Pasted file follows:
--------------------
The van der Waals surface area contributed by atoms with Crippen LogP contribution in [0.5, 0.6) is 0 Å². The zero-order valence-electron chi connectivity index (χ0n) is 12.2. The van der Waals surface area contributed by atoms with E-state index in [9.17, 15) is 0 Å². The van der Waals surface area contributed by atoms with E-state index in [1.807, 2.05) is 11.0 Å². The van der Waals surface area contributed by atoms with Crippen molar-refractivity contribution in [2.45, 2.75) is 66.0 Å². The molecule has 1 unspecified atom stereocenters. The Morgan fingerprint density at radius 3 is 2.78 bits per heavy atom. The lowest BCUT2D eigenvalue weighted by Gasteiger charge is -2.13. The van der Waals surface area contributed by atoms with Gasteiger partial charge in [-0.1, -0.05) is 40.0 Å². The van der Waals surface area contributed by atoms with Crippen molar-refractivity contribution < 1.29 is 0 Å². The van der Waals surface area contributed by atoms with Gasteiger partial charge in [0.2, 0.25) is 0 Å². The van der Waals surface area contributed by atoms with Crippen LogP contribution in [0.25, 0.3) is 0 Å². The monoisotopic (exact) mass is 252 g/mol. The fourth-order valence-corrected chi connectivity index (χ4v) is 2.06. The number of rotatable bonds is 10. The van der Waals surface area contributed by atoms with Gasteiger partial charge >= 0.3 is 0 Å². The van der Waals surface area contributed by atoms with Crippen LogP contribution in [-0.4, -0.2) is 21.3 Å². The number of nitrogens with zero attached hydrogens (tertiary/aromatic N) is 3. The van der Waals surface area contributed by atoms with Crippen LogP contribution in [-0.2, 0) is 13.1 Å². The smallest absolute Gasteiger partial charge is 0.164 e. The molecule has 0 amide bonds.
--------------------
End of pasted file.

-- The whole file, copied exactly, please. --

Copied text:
The van der Waals surface area contributed by atoms with Crippen LogP contribution in [0.5, 0.6) is 0 Å². The zero-order valence-electron chi connectivity index (χ0n) is 12.2. The van der Waals surface area contributed by atoms with E-state index in [9.17, 15) is 0 Å². The van der Waals surface area contributed by atoms with E-state index in [1.807, 2.05) is 11.0 Å². The van der Waals surface area contributed by atoms with Crippen molar-refractivity contribution in [2.45, 2.75) is 66.0 Å². The molecule has 1 unspecified atom stereocenters. The Morgan fingerprint density at radius 3 is 2.78 bits per heavy atom. The lowest BCUT2D eigenvalue weighted by Gasteiger charge is -2.13. The van der Waals surface area contributed by atoms with Gasteiger partial charge in [-0.1, -0.05) is 40.0 Å². The van der Waals surface area contributed by atoms with Crippen molar-refractivity contribution < 1.29 is 0 Å². The van der Waals surface area contributed by atoms with Gasteiger partial charge in [0.2, 0.25) is 0 Å². The van der Waals surface area contributed by atoms with Crippen LogP contribution in [0.25, 0.3) is 0 Å². The monoisotopic (exact) mass is 252 g/mol. The fourth-order valence-corrected chi connectivity index (χ4v) is 2.06. The number of rotatable bonds is 10. The van der Waals surface area contributed by atoms with Gasteiger partial charge >= 0.3 is 0 Å². The van der Waals surface area contributed by atoms with Crippen LogP contribution in [-0.4, -0.2) is 21.3 Å². The number of nitrogens with zero attached hydrogens (tertiary/aromatic N) is 3. The van der Waals surface area contributed by atoms with Crippen LogP contribution in [-0.2, 0) is 13.1 Å². The smallest absolute Gasteiger partial charge is 0.164 e. The molecule has 0 amide bonds.